Last week Rebecca was pregnant and went to grok god, and in this week’s tale we are already told of her son Jacob’s marriage, twice in one week, to Lean and Rachel two of his cousins who are also sisters. In this biblical mythology that which we call ‘family’ is not not exactly the classic ‘nuclear’ model nor is it very functional or well behaved, it is, in fact, a complex family history. But according to kabalistic interpretations, this ancestral history is symbolic, portraying patterns of personal and collective psycho-reality. The feminine Divine is represented via the four (actually, six) matriarchs, as the masculine is depicted via their counterparts, the three patriarchs, as their overall saga depict our inner life of struggle and balance.  In this episode Jacob meets his beloved Rachel at the well – and the Zohar identifies the well as the cosmic ‘hotspot’ meeting of earth and heaven, below and above, a symbol for erotic and spiritual union. But we’re more interested in checking out Leah, the older sister, as there is a particular adjective attributed to her, as intriguing as wink in some old family photograph. Genesis 29:17 tells us that Rachel was beautiful, but that her sister Leah, Jacob’s first wife had eyes that were, well, either ‘weak’, ‘pretty’, ‘dim’, ‘nearsighted’, ‘soft’, or ‘gentle’. These different words, found in the various English translations, are clearly not synonyms. So what’s the story with Leah’s eyes? What does this one adjective teach us about her?


Many commentaries and interpreters analyze her eyes and what their condition may mean to her descendants, and since Leah became mother to some heavy hitters among Israel’s tribes, this is not a surprise.


What we are most interested in is how a single word is translated and understood out of context, becoming pregnant with meanings that may have had nothing to do with their original sense.  Clearly, the way this word, RAKOT, it told, tells a bigger story about her, and about her legacy.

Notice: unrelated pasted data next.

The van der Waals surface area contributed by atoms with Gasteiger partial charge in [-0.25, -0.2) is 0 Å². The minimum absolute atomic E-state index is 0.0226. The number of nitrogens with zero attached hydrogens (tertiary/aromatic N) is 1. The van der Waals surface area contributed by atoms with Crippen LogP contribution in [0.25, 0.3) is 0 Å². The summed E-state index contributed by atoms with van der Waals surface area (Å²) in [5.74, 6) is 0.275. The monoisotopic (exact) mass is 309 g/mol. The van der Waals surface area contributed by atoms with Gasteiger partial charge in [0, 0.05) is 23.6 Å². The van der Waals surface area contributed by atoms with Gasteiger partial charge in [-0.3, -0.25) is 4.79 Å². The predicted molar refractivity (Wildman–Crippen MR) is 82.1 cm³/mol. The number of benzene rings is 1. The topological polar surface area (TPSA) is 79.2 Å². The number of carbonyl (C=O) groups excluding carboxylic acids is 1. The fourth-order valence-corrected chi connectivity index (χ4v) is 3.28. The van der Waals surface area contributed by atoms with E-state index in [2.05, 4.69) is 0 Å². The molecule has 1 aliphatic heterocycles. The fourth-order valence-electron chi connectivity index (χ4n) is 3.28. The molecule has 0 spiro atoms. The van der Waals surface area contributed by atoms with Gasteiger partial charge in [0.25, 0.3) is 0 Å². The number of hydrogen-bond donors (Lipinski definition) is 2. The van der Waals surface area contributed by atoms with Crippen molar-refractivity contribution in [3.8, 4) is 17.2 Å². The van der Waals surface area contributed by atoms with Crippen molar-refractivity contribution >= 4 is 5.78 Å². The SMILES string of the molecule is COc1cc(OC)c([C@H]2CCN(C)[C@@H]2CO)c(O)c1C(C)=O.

Leah is seen as the Feminine aspect, which is fertility, while Rachel is usually seen as the feminine, which is erotic beauty. Not that you can’t be both, but the archetypes are demonstrated here as two rival sisters. The word ‘Leah’ also means ‘tired’ or ‘fatigued’ and so the state of her eyes could simply mean ‘blurry’, a condition known to anyone traveling on a ‘red eye’ flight.  The Aramaic Pseudo Jonathan translation tells a larger story, depicting Leah as a role model for prayer, and her eyes, full of tears, as the model of pious faith, and the triumph of will:


‘And the eyes of Leah were moist from weeping, for she often prayed before God that as the firstborn daughter she would not be destined to marry her firstborn cousin – Esau the wicked’.


According to this version, Leah’s soft eyes speak of the human will to overcome obstacles. While Rachel may have been a total knock out, Leah was not and learnt how to survive, counting on her physical beauty, her eyes and her inner strength. We suspect her eyes, windows of soul, tell us volumes about who she really was and what her tale as mother of tribes that will one day go to war with each other, really has to say:


Lauviticus would like to suggest a reading that hints at once and future conflict all too human:  ‘While Leah was easy on the eyes, Rachel was really gorgeous. ‘


Is there more here than meets the eye? What do you think this focus on her eyes mean? When you close your eyes and imagine this verse – what do you see?

6. Toldot
8. Vayishlach

Verse per Verse

The WEEKLY STORAH (2006-2007), presenting you with an EZ pass into Judeo-Biblical Knowledge, one verse at a time. Each week offers a new entry, composed by Lauviticus, a consortium of storah scribes, highlighting a single verse or word from the weekly installment of the Torah, focusing on issues of translation and contemporary relevance.

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